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Random drug testing for US polo ponies

Polo ponies in America will receive greater protection from doping and harmful medication next year, when the US Polo Association (USPA) begins its first pilot programme for random drug-testing.

The move comes in response to the sudden death of 21 polo ponies in Florida last April, who were injected with a botched supplement on the morning of a match.

At the time, the USPA had no substance control regulations.

“It will take us some weeks more to agree a list of prohibited substances and work out details of testing procedures,” said Dr Bill Patterson. He is a polo-playing vet and chair of the USPA welfare committee formed in the wake of the incident.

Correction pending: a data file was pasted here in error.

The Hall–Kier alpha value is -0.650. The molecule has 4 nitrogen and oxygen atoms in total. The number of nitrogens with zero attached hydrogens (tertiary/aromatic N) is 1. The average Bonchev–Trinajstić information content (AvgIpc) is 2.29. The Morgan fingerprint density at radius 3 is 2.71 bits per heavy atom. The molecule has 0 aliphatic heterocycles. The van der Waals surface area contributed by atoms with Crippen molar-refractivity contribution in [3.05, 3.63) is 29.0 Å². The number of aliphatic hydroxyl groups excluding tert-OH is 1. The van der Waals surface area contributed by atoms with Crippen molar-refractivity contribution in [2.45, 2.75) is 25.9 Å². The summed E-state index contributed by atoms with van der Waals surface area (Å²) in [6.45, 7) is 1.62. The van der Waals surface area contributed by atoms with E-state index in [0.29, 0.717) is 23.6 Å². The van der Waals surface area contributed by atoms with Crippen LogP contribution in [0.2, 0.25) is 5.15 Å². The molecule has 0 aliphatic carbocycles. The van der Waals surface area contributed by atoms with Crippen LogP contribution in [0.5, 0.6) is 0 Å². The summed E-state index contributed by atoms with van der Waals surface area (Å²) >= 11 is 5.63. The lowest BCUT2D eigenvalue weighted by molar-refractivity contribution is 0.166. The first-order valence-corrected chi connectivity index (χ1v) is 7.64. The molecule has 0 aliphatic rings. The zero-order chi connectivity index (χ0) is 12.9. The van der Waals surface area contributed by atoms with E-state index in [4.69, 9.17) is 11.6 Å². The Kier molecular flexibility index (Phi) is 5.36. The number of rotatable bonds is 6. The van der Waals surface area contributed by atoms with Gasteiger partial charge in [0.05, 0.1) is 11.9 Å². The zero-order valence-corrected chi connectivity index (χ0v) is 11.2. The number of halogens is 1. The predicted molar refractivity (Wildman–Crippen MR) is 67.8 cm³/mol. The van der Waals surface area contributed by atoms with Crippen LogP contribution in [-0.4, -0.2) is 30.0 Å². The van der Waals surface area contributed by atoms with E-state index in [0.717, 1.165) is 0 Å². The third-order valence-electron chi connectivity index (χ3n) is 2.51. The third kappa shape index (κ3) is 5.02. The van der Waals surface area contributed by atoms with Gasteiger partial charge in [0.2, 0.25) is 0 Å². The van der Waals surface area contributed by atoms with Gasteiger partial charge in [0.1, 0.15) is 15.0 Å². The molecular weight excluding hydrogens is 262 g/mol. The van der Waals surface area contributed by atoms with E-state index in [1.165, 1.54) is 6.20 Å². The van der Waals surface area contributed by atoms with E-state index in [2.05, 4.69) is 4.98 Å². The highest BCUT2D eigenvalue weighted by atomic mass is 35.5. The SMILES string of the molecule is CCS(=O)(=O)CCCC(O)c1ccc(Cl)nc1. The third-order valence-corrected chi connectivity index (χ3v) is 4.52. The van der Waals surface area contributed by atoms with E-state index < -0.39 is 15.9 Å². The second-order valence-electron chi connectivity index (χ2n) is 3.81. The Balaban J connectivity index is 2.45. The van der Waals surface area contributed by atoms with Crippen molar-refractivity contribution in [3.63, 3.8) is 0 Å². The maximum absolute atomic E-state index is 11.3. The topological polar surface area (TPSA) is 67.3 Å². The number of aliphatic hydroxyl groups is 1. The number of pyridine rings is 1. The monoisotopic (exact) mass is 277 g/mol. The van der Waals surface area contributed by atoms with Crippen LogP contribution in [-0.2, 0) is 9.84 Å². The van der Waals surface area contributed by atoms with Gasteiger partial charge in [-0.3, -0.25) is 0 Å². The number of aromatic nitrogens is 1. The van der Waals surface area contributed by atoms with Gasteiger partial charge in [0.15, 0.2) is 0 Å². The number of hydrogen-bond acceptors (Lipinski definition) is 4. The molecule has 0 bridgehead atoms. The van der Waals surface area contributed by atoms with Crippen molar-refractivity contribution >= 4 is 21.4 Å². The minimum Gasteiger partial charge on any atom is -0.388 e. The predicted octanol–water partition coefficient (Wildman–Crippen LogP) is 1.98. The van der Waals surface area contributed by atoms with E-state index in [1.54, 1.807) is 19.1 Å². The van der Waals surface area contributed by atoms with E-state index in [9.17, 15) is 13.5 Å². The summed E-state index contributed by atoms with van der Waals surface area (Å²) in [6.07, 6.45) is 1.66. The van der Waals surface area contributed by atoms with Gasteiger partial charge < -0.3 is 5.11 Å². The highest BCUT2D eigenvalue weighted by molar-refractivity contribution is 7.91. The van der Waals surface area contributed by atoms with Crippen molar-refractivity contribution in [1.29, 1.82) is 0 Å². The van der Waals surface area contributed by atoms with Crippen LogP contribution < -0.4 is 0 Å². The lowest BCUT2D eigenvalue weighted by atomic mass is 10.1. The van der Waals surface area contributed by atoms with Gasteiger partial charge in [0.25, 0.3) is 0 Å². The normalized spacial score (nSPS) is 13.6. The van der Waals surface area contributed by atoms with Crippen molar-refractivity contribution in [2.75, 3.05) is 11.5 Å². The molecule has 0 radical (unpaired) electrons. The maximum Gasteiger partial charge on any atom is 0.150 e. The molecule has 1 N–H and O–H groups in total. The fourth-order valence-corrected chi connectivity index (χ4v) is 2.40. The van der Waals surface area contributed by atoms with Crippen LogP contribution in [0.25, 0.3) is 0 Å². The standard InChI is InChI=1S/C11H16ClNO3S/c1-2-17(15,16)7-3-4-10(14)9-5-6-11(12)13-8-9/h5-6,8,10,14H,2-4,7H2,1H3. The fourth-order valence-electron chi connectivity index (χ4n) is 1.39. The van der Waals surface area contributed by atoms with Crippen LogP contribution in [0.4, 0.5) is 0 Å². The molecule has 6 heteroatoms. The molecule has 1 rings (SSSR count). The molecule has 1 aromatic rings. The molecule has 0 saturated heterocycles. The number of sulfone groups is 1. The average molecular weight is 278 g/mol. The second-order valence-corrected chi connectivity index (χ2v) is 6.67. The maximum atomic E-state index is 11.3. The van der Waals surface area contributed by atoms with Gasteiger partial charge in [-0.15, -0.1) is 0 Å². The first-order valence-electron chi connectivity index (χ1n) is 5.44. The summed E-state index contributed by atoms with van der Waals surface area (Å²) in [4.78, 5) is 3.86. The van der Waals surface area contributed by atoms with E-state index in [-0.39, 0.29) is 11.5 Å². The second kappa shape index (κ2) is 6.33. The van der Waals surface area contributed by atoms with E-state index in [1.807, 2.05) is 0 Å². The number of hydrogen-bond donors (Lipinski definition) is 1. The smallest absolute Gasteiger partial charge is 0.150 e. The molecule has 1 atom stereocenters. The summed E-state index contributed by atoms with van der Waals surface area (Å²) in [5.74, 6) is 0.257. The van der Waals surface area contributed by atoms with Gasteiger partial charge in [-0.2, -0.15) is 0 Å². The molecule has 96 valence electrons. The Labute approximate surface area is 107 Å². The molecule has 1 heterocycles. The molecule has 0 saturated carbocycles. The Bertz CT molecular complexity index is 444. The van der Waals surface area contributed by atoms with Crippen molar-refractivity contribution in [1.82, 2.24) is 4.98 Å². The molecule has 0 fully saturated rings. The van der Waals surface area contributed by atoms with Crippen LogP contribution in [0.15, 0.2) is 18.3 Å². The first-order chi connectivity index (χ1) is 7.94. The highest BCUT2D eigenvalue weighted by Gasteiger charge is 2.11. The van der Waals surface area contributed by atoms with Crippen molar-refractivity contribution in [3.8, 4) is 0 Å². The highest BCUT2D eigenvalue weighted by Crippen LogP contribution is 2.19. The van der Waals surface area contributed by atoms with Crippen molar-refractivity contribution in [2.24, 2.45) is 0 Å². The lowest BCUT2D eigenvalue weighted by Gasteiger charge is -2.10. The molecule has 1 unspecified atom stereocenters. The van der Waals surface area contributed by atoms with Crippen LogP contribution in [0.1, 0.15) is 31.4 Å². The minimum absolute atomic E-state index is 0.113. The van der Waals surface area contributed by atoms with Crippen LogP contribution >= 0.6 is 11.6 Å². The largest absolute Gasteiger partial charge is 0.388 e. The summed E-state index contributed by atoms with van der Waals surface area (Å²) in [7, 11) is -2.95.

The pilot programme of random blood and/or urine testing will be trialled during the winter polo season in South Florida, where 2,000-3,000 ponies will compete.

A USPA spokesman said the federation is still consulting other equine sport associations to identify best practices for a complete drug and medication rule system, including adjudication, hearings and penalties.

The Hurlingham Polo Association, the governing body of polo in the UK and Ireland, has randomly tested both players and ponies for some time.

The incident in Florida last April is still under investigation.

This article was first published in Horse & Hound (12 November, ’09)

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